Why Don’t You Just Quit?

Sometimes, it’s easy to convince ourselves that quitting is the best option. Would it really be that bad if we were to break our diet? Would it be terrible to give up on a rocky relationship? Would it really hurt anybody if we just stopped reading the Bible?

In our best moments, I think we all know quitting difficult things just because they are difficult is never the best option. Yet, there’s often a very loud voice in our head screaming a panoply of reasons why we should reconsider those commitments.

Michael Hyatt—the CEO of Thomas Nelson, Inc.—articulates how he counteracts these thoughts in his post, What Keeps You Going When You Want to Quit. It really has me thinking about why I don’t give up on certain things, and why I have—possibly foolishly—quit others.

Here’s a brief excerpt:

What these same voices fail to tell you is that there is a distinction between the dream and the work required to obtain it. Everything important requires work. Hard work. And sometimes there is a long arc between the dream and it’s realization. That is where the work and the transformation occur.

In my experience, the thing that keeps me going is answering this question, “Why am I doing this?” I then try to remember the dream. “Why I am doing this hard thing that I am doing.” I try to get connected to the original vision, because that keeps me going when the going gets tough.

There are a few verses in the second chapter of Job that have stuck with me ever since I first read them. Job has just lost everything he owns and is covered in sores. Sitting destitute in the street, his wife comes to him and tells him to curse God and die. He amazingly responds, “Shall we accept good from God, and not trouble?”

Job’s wife has given up on the situation, and if we were honest, many of us would as well. We’d start to reconsider our commitment to a God that would allow such heartache. Yet, Job examines the situation and concludes that it’s not for him to judge his commitment to God based on his present circumstances. As Mr. Hyatt would say, he stayed “connected to the original vision.”

What about you? What keeps you going when times get hard?

3 Responses to “Why Don’t You Just Quit?”

  • Lhel says:

    Quiting in a chaos situation is an easy option. But when u have faith that is founded in the truth of God, somehow to quit is not an option but an excuse! Quiting is only applicable to the old self – to the old self where one person hasn’t personally encounter Jesus Christ yet in his life.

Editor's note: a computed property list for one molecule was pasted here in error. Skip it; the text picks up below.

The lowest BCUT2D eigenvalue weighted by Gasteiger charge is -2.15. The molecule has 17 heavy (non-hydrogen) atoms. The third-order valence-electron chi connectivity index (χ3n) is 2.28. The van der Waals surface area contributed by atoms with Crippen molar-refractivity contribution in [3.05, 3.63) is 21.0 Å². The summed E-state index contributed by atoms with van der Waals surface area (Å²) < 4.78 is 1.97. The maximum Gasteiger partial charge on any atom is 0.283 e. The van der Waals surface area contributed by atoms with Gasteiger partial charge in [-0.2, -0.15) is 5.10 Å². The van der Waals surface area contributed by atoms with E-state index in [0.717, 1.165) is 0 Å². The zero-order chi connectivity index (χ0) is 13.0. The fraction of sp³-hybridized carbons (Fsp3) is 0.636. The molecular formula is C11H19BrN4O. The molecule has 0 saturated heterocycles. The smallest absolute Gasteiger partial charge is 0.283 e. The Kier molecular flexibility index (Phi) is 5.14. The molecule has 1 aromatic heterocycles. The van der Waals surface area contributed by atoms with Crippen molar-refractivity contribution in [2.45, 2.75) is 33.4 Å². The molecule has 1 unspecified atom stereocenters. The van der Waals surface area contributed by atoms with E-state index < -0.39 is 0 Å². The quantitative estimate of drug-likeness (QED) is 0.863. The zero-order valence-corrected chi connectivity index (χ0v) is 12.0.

• David says:

    I have a job that I really really don’t like and I feel like I’m going down a dead end road in doing something thats just not me. I want to quit so bad and start looking for full time work since this is just part time but is it right to quit or is it right to wait on God to provide me another job?

  • Mike says:

    Sometimes, quitting may be the only option or the option that will keep you safe.

    My family and I helped start a non-denominational Christian ‘fellowship’ in Florida. By all rights, it was a church in everything but name.

    After about a year, the atmosphere in the fellowship became toxic and adversarial with the Pastor, along with a number of supporters, on one side and the rest of us on the other. I certainly have an opinion on how I believe it all happened, but I won’t post it.

    The atmosphere was so bad that my folks couldn’t stay anymore and stopped going. I felt a duty to stay because of the responsibilities I had accepted. After a month, an event occurred which sealed it for me. The next week, I dropped everything off and I left.

    Yes, I quit but if I stayed I would have taken my life.

    I think God was telling me to leave, to work on my own emotions and health and to remove myself from that situation.

    Easter Sunday, this year, my folks and I went to another church and are fitting in.

    My point is very simple…If you’re in a situation you need to escape from, leave. If it’s a job, a relationship, a church, it does not matter. I don’t believe God wants His people to suffer.

    Advice given to a crowd of students by the Dalai Lama: “Before you can have ‘external disarmament’, you must have ‘internal disarmament’.” (The 14th Dalai Lama in a speech given to students at Florida Atlantic University in Boca Raton, Florida in February, 2010)